Precinct 333

Wednesday, February 09, 2005

Call For Saudi Sanctions

By no stretch of the imagination is Saudi Arabia a beacon of freedom. It is a repressive theocracy that fails to meet the basic standards of human rights necessary to be considered a civilized nation. That we receive half-hearted support in the war on terrorism is hardly grounds for our turning a blind eye to the religious repression that goes on there. Saudi Arabia strictly prohibits all public religious expression other than those that follow the government's interpretation of Islam, and regularly detain individuals who violate religious laws under cruel and demeaning conditions. And even though Saudi Arabia was labeled a “country of particular concern” by the State Department’s religious freedom watchdog, that designation carried with it no sanction. Some folks want to change that.

In the case of Saudi Arabia, the [U.S. Commission on International Religious Freedom (USCIRF)] recommended that the U.S. identify Saudi government officials responsible for severe violations and not allow them entry into the country. It should also bar officials who propagated around the world "an ideology that explicitly promotes hate, intolerance, and human rights violations."

The government should also issue a demarche (warning), urging Riyadh to stop funding or other support for literature or other activity promoting hate, intolerance, and human rights violations, "including the distribution of such materials in the United States and elsewhere outside of Saudi Arabia."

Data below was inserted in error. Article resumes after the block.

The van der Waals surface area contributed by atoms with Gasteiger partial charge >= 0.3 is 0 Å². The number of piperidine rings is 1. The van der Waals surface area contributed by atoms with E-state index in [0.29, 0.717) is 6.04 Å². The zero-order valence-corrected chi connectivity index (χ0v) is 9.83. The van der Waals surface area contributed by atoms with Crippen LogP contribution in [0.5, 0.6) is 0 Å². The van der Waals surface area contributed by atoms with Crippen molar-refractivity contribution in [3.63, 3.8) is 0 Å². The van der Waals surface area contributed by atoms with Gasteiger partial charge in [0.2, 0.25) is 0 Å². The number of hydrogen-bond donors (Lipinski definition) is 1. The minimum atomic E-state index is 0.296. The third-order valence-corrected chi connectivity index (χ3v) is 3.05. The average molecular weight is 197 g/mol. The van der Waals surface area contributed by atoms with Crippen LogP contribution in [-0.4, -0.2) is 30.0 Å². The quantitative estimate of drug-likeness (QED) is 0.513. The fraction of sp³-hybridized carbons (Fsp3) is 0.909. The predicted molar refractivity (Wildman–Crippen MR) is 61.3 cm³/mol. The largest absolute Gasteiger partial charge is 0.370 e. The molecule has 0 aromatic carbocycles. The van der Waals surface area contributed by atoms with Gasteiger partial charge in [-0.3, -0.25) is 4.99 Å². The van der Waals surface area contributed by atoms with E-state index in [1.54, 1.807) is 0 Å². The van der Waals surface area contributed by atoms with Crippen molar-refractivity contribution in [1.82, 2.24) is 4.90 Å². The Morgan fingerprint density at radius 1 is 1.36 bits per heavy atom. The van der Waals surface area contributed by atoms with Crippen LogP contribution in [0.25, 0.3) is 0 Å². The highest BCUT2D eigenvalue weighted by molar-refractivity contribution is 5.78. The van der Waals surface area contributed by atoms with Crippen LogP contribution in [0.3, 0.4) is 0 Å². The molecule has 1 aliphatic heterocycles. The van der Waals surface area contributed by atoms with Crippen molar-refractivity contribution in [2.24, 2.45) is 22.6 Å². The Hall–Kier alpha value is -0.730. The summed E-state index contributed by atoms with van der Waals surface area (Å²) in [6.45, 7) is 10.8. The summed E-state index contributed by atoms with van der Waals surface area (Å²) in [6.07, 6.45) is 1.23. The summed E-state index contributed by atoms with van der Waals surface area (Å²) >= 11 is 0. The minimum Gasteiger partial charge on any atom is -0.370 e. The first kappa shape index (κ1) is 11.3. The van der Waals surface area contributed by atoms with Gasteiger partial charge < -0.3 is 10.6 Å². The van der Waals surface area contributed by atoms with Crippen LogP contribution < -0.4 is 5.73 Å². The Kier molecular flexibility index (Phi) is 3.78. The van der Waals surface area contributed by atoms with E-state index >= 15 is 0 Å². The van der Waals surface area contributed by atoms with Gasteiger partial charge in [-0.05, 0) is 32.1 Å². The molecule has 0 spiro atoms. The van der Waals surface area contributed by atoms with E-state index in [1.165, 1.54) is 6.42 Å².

Further, the U.S. should not issue licenses to export "dual-use" items - materials that could be used for both military and civilian purposes -- to any Saudi government agency responsible for severe abuses, it recommended.

Last year, shackles, leg-irons "and other items that could be used to perpetrate human rights violations" were among goods exported from the U.S. to Saudi Arabia.

"As world events of the past several years have confirmed, ensuring that governments respect freedom of thought, conscience, and religion or belief both advances our strategic interests and is a vital component of securing broader freedoms," Bansal said.

The president’s recent inaugural address dealt with freedom around the world. Let’s continue to promote such freedom by placing these limited sanctions on the Saudis. After all, we must hold our allies to a standard higher than the one to which we hold our enemies.


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